…Until You’ve Been Deathly Ill on a Train in a Foreign Country
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The Bloggess's blog here.
But I digress.
This is not about Jenny Lawson. This is about me and one of the most humbling experiences of my life. This is a story that I’ve been carrying around with me for years, and it’s time to get it out of my system. (ß Not the best choice of words considering the subject matter.)
[Oh yeah, I just remembered. I already wrote about a different embarrassing experience in Peru. You can read about that one here. And just so you know, this one is WAY worse.]
One of the things I did not get to experience in Peru was the eating of the guinea pig. No auto-correct happening here—you read that right. One of our nights in the city of Cuzco was to be spent in the home of a local family where we were to eat a dinner consisting of some of the local fare, i.e. guinea pig. In fact, we had already visited a home (just to see, not to dine) and I had seen live guinea pigs running around on the floor happily nibbling on alfalfa, as well as dead guinea pig carcasses—skinned—hanging up in the kitchen to dry.
|Guinea pigs alive and well... for now.|
|Above the guinea pigs-- a shrine containing|
the skulls of the family's ancestors.
You may be thinking, She WANTED to eat guinea pig?! Well, yeah. See, I’d been getting ready for this trip for months and when I first heard about the eating of the rodent—(Are guinea pigs rodents? I think for the purpose of this blog, they are.)—I was grossed out. But then, everyone else that I told was grossed out too and eventually it turned around so that I ENJOYED grossing people out by telling them that I was going to eat guinea pig until I actually WAS excited to eat it. (Moral: Give me six months to get used to the idea and I’ll be excited to eat anything.) My brother especially kept teasing me about it.
One day he said, “You know what the worst part will be?”
“What?” I asked, not sure I wanted to know.
He smirked. “What if you like it? Then what will you do when you get back to the states? Go to PetSmart and ask, ‘How much for the fat one?’”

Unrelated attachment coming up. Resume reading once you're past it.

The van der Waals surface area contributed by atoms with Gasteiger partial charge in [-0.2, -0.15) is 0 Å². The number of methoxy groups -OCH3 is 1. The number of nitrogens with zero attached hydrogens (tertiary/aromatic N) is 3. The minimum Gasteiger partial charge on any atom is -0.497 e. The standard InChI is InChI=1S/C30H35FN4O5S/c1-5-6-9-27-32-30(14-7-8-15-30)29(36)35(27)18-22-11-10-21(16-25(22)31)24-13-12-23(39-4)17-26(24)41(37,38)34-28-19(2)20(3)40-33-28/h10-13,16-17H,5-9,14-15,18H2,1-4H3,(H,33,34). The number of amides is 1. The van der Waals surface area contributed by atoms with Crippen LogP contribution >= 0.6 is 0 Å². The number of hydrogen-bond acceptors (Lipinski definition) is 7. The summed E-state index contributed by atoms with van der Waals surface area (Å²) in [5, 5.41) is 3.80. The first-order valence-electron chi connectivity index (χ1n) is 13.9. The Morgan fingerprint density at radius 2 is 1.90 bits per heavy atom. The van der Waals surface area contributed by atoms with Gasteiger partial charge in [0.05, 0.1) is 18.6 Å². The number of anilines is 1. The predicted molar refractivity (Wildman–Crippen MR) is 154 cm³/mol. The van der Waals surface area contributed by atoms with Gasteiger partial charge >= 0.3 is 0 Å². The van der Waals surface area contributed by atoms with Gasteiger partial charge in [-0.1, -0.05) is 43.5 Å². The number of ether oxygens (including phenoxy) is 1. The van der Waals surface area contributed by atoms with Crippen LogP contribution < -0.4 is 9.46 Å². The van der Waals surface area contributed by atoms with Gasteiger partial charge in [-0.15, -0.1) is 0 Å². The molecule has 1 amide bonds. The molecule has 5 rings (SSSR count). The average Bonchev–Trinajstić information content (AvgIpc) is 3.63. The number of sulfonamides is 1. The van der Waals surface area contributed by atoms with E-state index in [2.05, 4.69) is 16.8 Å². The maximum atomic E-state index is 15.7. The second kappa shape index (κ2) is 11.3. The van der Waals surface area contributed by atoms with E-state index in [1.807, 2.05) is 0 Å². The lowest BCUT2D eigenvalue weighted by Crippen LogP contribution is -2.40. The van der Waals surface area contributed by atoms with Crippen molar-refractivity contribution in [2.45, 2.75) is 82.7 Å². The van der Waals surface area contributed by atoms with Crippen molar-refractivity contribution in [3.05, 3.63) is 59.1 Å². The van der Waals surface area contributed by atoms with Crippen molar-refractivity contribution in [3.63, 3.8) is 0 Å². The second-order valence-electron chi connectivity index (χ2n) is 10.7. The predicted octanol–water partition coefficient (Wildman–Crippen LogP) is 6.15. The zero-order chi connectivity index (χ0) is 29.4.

I laughed, but he kind of had a point.
Still, even with the possibility of torturing my future palate with an unattainable delicacy or of becoming that creepy person that gets banned from pet stores, I was still looking forward to the experience of trying guinea pig. But I missed it. And here’s why.
It’s not uncommon for people to get sick when they are traveling. We’ve all heard of “Montezuma’s Revenge”. Well, members of our tour group took turns coming down with what I called in my journal the “Peruvian Plague”. Not everybody got it. I was traveling with my friend Emily* from work, my friend Maggie who used to be my teacher, five of Maggie’s female high school students, one girl’s dad, and a couple of other women unrelated to us in any way. As far as I know, none of the high school girls got sick, but I did and Emily did and the dad did and I think one other person did. But—and I dare anyone to disagree—I had it the worst.
[*Emily and I had worked together for one year and we were becoming friends but still didn’t know each other well. Then one day in the teacher’s lounge, I asked her out of the blue if she wanted to go on a trip to Peru with me and, without hesitation, she said yes. I honestly have no idea why I asked an acquaintance to go to a foreign country with me, and I have no idea why she agreed. But I am glad she did because we have been wonderful friends since. Fishing for piranha with someone will bond you like that.]
|Me standing proudly at|
the Gate of the Sun
It was June 30th, halfway through our trip and our second day at the Inca ruins of Machu Picchu. I was on my own, having chosen to hike a different path than most of the group and because my roommate Emily was back at the hotel sick with the plague. At 9:40AM that day, I sat down at the “Gate of the Sun” and wrote in my journal about how proud I was that I had made that climb by myself and how beautiful and peaceful it was there. I also wrote, “I am really sorry Emily is so sick. I can’t imagine how horrible she must feel being so ill and so far from home… I wish she was here and I hope I don’t get sick as well.” My next journal entry was written thirty-six hours later in shaky handwriting and starts with the simple, but powerful, statement, “Ugh.” Because at that point, I no longer had to imagine how Emily felt.